In the big band that is the human body, the heart is obviously the drummer.
While the brain gets all the attention, broadcasting its manic thoughts from the front, the heart is content toiling away in the background – or closer to the center – building a steady groove with the lungs and other major organs, and keeping that most ancient and vital beat.
If you’re an engineer, you might label it nothing more than a simple pump. Four chambers and a few valves hooked up to an electrical current. Blood goes in and blood goes out. Easy.
But if you’re a philosopher, you’d probably argue there’s much more going on. The heart is actually the seat of the soul, the space where thoughts are transformed into emotion and a segment of the body that – depending on the context – is able to amplify our fear or excitement with its hammering rhythm.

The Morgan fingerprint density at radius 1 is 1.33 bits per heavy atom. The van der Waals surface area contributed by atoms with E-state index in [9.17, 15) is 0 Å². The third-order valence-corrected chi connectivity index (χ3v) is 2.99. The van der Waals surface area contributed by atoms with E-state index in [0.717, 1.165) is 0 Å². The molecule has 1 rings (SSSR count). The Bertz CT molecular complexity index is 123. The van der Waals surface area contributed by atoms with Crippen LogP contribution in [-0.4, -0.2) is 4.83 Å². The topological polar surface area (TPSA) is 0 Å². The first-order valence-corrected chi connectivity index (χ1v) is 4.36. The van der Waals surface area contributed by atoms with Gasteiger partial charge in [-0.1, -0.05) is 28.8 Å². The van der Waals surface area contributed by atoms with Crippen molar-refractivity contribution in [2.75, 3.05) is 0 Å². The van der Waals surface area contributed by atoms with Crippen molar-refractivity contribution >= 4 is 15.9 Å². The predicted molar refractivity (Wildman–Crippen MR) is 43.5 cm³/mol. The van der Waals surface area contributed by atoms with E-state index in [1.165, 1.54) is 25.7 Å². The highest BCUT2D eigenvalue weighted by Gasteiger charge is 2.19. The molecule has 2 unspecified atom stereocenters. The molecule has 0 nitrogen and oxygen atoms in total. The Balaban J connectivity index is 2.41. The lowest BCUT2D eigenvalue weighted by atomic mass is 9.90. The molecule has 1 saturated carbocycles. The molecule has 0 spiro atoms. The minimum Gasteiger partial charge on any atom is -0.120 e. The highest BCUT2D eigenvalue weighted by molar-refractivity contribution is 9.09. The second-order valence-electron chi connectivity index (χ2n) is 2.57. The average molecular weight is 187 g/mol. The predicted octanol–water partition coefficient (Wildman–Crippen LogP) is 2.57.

Hearts come in all shapes and sizes. The blue whale has one as large as a car. A python’s only has three chambers. And nowadays, dodgy parts of our own can be bypassed, rebuilt, like the engine from an old Datsun, and even transplanted from one person to another without too much fanfare.
Historically, we used to eat a lot more heart than we do today. Being a super lean muscle, it’s a really healthy choice. Beef heart in smoked chilli and white wine vinegar is not an easy sell, but it’s starting to appear on a few Australian menus, mostly around the hipper suburbs in the big cities.
While other muscles have always got the glory – yes, we’re looking at you biceps – nothing exists without the hardest pumping muscle of all. Unlike other more attractive body parts, the human heart is the only one to have transcended and become the star of well-known sayings, the symbol of romantic affection, with a heap of commercial power, and a popular tattoo design.
Just a few reasons why we decided to give it some love this issue.
With organ donation still far too rare in this country, finding a heart that’s the perfect match for a transplant is the equivalent of striking gold. A real life story of how one family’s loss was another’s salvation.